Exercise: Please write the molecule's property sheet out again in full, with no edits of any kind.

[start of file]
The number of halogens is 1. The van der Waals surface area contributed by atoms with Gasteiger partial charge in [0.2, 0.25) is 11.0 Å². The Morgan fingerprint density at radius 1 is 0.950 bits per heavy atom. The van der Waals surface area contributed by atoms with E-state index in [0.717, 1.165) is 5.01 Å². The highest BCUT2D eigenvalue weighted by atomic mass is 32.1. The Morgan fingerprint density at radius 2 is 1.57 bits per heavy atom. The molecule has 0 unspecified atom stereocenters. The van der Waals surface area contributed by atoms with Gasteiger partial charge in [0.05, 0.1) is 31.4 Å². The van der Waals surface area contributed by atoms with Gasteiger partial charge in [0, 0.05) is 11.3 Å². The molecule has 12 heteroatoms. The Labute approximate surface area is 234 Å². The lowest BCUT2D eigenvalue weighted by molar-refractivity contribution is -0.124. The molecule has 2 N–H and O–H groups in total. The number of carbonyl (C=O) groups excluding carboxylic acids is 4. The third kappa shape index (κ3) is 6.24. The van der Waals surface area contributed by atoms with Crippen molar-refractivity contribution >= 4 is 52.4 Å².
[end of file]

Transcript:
The number of halogens is 1. The van der Waals surface area contributed by atoms with Gasteiger partial charge in [0.2, 0.25) is 11.0 Å². The Morgan fingerprint density at radius 1 is 0.950 bits per heavy atom. The van der Waals surface area contributed by atoms with E-state index in [0.717, 1.165) is 5.01 Å². The highest BCUT2D eigenvalue weighted by atomic mass is 32.1. The Morgan fingerprint density at radius 2 is 1.57 bits per heavy atom. The molecule has 0 unspecified atom stereocenters. The van der Waals surface area contributed by atoms with Gasteiger partial charge in [0.05, 0.1) is 31.4 Å². The van der Waals surface area contributed by atoms with Gasteiger partial charge in [0, 0.05) is 11.3 Å². The molecule has 12 heteroatoms. The Labute approximate surface area is 234 Å². The lowest BCUT2D eigenvalue weighted by molar-refractivity contribution is -0.124. The molecule has 2 N–H and O–H groups in total. The number of carbonyl (C=O) groups excluding carboxylic acids is 4. The third kappa shape index (κ3) is 6.24. The van der Waals surface area contributed by atoms with Crippen molar-refractivity contribution >= 4 is 52.4 Å².